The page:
Greetings to you, dear visitors and readers of the blog, with you, as always, Andrei Selitsky and I are ready to share with you another useful post. A post today will be the second part of the aquarium water. If someone has not read the first, you can familiarize yourself with it here.
Today, my Internet plow is excellent, so the article was published on time and without any delay. And so, we went further to deal with the aquarium water in more detail.
The last time I described the most basic things, and today I will somewhat delve into this topic in order to reveal it in full.
In fact, the life of various organisms under water is somewhat different from the life of organisms living on land. Rather, not a few, but rather significantly. There are limiting factors in water that are simply not present in the airspace and living beings have never encountered them at all.
One of these factors can rightly be considered an active reaction of water. In sea water, this indicator practically does not change at all, however in fresh water, the active reaction indicator constantly changes and depends on the seasons of the year or the time of day.
This indicator will even differ in different layers of water.
So what is this active reaction? As you know from the school chemistry course, the H2O water formula is Buryak4 🙂 A water molecule consists of a pair of hydrogen atoms and one oxygen. Partially, water molecules will decay into ions under the influence of weak electricity.
Chemists call this process dissociation, have you heard about such a matiuk? I am sure that they have heard) Alkali, salts and acids will also break down into similar ions.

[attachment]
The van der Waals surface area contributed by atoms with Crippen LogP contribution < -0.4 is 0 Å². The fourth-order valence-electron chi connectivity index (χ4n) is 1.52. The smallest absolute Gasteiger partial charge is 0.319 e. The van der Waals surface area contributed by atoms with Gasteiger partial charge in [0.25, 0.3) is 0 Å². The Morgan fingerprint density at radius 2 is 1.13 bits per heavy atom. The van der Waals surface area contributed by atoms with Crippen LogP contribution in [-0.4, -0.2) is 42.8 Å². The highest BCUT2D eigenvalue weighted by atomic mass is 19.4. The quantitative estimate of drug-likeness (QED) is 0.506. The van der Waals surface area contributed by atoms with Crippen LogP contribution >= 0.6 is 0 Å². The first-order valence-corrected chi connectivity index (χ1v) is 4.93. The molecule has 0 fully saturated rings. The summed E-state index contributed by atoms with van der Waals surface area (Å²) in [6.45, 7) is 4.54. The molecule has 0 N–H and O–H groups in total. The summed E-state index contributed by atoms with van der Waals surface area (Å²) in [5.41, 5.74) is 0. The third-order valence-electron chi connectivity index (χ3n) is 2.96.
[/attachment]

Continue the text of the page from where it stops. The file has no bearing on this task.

In cases. when the number of those and other ions is about the same, such water is called neutral. The neutral medium will correspond to the dial 7 on the hydrogen ion.
We know this level as pH.
The scale of the active reaction has as many as 14 points, where the number 7 is just in the middle, that is, the neutral level. If the rate of the active reaction is less than 7, then this water is called acidic, and if more than 7, then alkaline.
Sea water has a pH of 8.0 – 8.3. In fresh water, this indicator fluctuates more strongly, but in principle the entire scale is completely unnecessary.
Life in water can exist in rather large limits: 3.5 – 10.5. Some aquatic plants in the course of their life (photosynthesis) can slightly alkalize the water, and especially the surface layer right up to 11 pH.
In such cases, the fish will go to the deeper layers of the reservoir where the pH level will be significantly lower than on the surface.
If a similar situation occurs in a natural body of water, then the pH level will be constantly equalized due to the regular mixing of water. In aquariums, if you have neither a filter nor an aerator, then be in trouble.